Amid this charmed season, the Mets have developed a certain routine, always deployed carefully but begrudgingly: Watch a player wince or limp, remove him from the game, send him for treatment and tests and more treatment, see how he feels the next day.
That process yields at least one news cycle, causes the organization and the fan base to hold their collective breath and sometimes triggers thoughts that, oh, no, here is where it all goes wrong, the beginning of the end.
Except it’s never the beginning of the end. Or hasn’t been yet. Improbably and incredibly, the story almost always has turned out the same when it comes to the health of the Mets’ hitters: That player is basically fine. They say he has a minor strain or sprain or just a bruise or some other euphemism that indicates he can tough it out.
Consider it a part of the larger mosaic of the 2022 Mets, all they have done well and all that has broken their way, leading to the second-best record in franchise history through this many games — now 74-40 after a Jacob deGrom-led 1-0 victory over the Phillies on Saturday. But if they are going to match the feats of the only predecessor ahead of them, that 1986 club, they are going to need lots more of this: Great fortune keeping their lineup together.
“Now that you’ve totally jinxed us . . . ” Buck Showalter said, mostly not joking.
This all played out again — twice — on Friday and Saturday. It turned out that Jeff McNeil, with two stitches keeping closed the cut on his right (throwing) thumb, was able to slot immediately back into the lineup, going 1-for-2 with a walk while batting eighth for some reason. And the MRI of Eduardo Escobar’s tight left side showed “nothing there that should be long-term,” Showalter said. He was on the bench, but that would’ve been the case anyway with a righthander (Aaron Nola) on the mound.
Neither guy was hurt badly enough to require a trip to the injured list — which, by the way, features zero Mets position players.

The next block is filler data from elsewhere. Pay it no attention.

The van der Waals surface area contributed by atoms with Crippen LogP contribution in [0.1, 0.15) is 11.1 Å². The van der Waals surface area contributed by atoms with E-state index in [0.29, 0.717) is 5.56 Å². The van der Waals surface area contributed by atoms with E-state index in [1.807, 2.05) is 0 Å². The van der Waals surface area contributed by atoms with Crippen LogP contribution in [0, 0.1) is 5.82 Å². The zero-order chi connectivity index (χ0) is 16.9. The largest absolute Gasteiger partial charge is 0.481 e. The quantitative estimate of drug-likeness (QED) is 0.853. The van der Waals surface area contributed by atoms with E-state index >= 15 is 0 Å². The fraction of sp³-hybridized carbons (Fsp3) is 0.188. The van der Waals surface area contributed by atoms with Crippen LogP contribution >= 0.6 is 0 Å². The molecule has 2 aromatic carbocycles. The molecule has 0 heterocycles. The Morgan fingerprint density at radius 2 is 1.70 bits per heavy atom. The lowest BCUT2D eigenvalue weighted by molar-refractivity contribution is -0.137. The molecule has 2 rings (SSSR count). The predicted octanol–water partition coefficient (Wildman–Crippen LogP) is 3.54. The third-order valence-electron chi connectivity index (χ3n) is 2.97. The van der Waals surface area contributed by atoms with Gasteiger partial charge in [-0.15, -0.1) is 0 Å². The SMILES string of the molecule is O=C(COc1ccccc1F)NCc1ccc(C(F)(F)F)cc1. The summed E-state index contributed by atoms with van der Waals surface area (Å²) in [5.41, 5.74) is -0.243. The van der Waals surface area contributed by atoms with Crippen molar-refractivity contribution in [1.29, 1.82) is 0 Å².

Similar sequences have occurred repeatedly in recent months, with catcher James McCann, who missed swaths of the season because of a broken hand and a strained oblique, the notable exception.
Remember Brandon Nimmo’s sprained wrist that required a cortisone shot in late May? He recently surpassed the 100-game mark for just the second time in his career. Francisco Lindor’s fractured middle fingertip when he got it caught in a hotel door? That caused him to miss one game, still his only absence on the year. And that day in San Diego when Pete Alonso (hit by a pitch on his hand) and Starling Marte (quadriceps tightness) were cause for concern? They were all good shortly thereafter. And those times in which McNeil’s troublesome legs were making trouble?
Lots of scares, not so many injuries, at most costing players a few days here, a few days there. For all of their natural talent, maybe these Mets have an element of grit to them, too.
“I have to give the credit to the players,” Showalter said. “They don’t want to disappoint each other.”
That is not to discount the extensive behind-the-scenes work that goes into ensuring they compete at peak levels. In addition to athletic trainers and strength and conditioning coaches, the Mets’ so-called performance staff includes multiple sports scientists, a massage therapist and a dietitian.
Showalter appreciates them but, well, staying on the field is sort of a crapshoot, he said.
“Our performance people are staying on top of a lot of things with off days and trying to get ahead of things,” he said. “People get kind of smug and think they’ve got some formula that keeps people healthy. ‘Oh, man, if we do this, nobody else will get hurt.’ Spare yourself. That ain’t the case.”
So the Mets have been fortunate — not lucky, which implies their efforts are irrelevant, but fortunate. And they will need to continue to be for the next two-plus months, because they don’t nearly have the depth to withstand the lengthy loss of Lindor or Alonso, Nimmo or Marte or others.
Their fate can change in a hurry, as they got a glimpse of again Friday, right before they had their fears assuaged again Saturday.
“You don’t chuckle, but you want to go, ‘Really?’ ” Showalter said of two close calls in quick succession. “If you think you’ve got a formula for staying healthy — everybody is trying to figure out that formula.”